Month: March 2010

Cubism & Its Wordy Equivalent: On Thomas Wolfe

Fruit Dish, Georges Braque, 1912

Thomas Wolfe. I knew his name enough to know that I needed to read something of his in my lifetime. Like many authors, we know their name more than any singular work they’ve produced. Look  Homeward, Angel. Ever  heard of it? I hadn’t either. It’s probably his most well-known work.  But since I’m on a short-story compendium kick, I picked up  The Complete Short Stories of Thomas Wolfe instead.

And I was blown away.

I can’t seem to hang on to Faulkner; he’s just, well, out there. And Melville’s abysmal abysses and personification lose me.

Thomas Wolfe has that comfortable language, that lilting dialogue that pulls you in, in accessible, personable, familiar prose words. But then he peppers things up, sharpens the dialogue, creates a parallel dialogue, uses big words. But those big words — “vituperative” for instance — somehow you know what they mean. Perhaps it’s the logical context? He cuts back and forth between continents; in one sentence you are in France, the next you are in Cincinnati. He is a master of inflection and voice. “I wondeh what t’ hell she’s doin’ all dis time! –Hey!” she cried harshly, and hammered on the door, “Who’s in dere?… Com on out, f’r Christ’s sake!… Yuh’re holdin’ up duh line!” But perhaps his most interesting practice is his unique ability to paint several different feelings of one character in response to one event or observation. It’s very multi-faceted: “I knew the passionate heart of the boy who from the darkness of his berth watched, with a wild exultancy of joy and hope and sorrow, the great stroke and fanlike sweep of the immense and imperturbable earth… I  had known as well all other joys and labors of the night.” (From “Death the Proud Brother”)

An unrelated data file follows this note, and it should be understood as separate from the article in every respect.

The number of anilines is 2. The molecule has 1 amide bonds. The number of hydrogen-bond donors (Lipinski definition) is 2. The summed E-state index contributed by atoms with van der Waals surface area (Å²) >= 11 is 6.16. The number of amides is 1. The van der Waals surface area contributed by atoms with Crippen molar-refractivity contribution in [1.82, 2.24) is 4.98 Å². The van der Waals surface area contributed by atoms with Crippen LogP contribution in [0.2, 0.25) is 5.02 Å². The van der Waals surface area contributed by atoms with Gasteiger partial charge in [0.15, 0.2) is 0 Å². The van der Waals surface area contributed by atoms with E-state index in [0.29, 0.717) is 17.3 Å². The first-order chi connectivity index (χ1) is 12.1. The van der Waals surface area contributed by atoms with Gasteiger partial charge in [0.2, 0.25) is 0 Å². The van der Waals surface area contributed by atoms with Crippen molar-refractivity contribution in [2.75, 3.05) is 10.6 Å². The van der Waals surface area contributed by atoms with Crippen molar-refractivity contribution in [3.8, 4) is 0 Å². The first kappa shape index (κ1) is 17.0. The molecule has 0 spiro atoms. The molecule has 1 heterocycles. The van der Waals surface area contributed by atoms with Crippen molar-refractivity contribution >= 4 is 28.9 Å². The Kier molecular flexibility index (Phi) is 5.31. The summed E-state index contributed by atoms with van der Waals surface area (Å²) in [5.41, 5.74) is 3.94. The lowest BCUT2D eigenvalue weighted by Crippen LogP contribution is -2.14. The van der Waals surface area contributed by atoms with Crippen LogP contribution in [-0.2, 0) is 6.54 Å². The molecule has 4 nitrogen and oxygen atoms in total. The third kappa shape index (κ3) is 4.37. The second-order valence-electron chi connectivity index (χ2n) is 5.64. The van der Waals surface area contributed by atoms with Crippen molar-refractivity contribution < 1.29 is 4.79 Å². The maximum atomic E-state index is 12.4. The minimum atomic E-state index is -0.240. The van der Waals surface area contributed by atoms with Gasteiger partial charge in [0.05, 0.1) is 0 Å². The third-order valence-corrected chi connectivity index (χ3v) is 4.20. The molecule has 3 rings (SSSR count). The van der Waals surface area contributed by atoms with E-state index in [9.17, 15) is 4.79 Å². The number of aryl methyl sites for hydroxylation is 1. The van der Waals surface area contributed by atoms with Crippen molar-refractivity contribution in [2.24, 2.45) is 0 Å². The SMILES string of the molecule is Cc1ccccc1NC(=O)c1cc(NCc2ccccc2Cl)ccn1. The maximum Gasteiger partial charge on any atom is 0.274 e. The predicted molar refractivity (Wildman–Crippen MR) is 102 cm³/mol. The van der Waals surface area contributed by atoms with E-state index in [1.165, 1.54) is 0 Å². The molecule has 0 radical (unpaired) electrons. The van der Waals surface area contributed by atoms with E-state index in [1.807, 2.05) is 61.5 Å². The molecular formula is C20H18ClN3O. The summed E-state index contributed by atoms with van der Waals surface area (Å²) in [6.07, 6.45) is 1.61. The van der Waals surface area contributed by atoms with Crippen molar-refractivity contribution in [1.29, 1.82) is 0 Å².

So what picture does Thomas Wolfe, the author, paint?

Perhaps a pieced together, patchwork quilt or a cut-glass collage. But he’s still something more, perhaps something more innovative, elite. Perhaps if we knew the cultural context in which he wrote — the day, the age — we could make a guess and be spot on. He wrote in the 20’s and 30’s. He was southern – from Asheville, North Carolina. He was said by Faulkner to be his generation’s best writer (Faulkner credited himself with being #2). He influenced Jack Kerouac and Philip Roth. And he was a master of autobiographical fiction.

Mix all of this up and you get (according to this critic, at least)… Cubism.

Why Cubism?

Cubism was a 20th century avant-garde art movement that revolutionized painting and sculpture and inspired movements in music and literature. In cubist works, objects are broken up, analyzed, and re-assembled in an abstracted form—instead of depicting objects from one viewpoint, the artist depicts the subject from a multitude of viewpoints to represent the subject in a greater context. Often the surfaces intersect at seemingly random angles, removing a coherent sense of depth.

Wolfe took an abstract, liberal view (viewpoint of interlopers to a bum’s death), tackled many viewpoints (from the farmer to the upper crust), and wrote with pieced-together, mad passion (“he spoke roughly, casually, but with a kind of brutal…”).

Wham, bam! Braque and Picasso flew into my head when my eyes hit the page.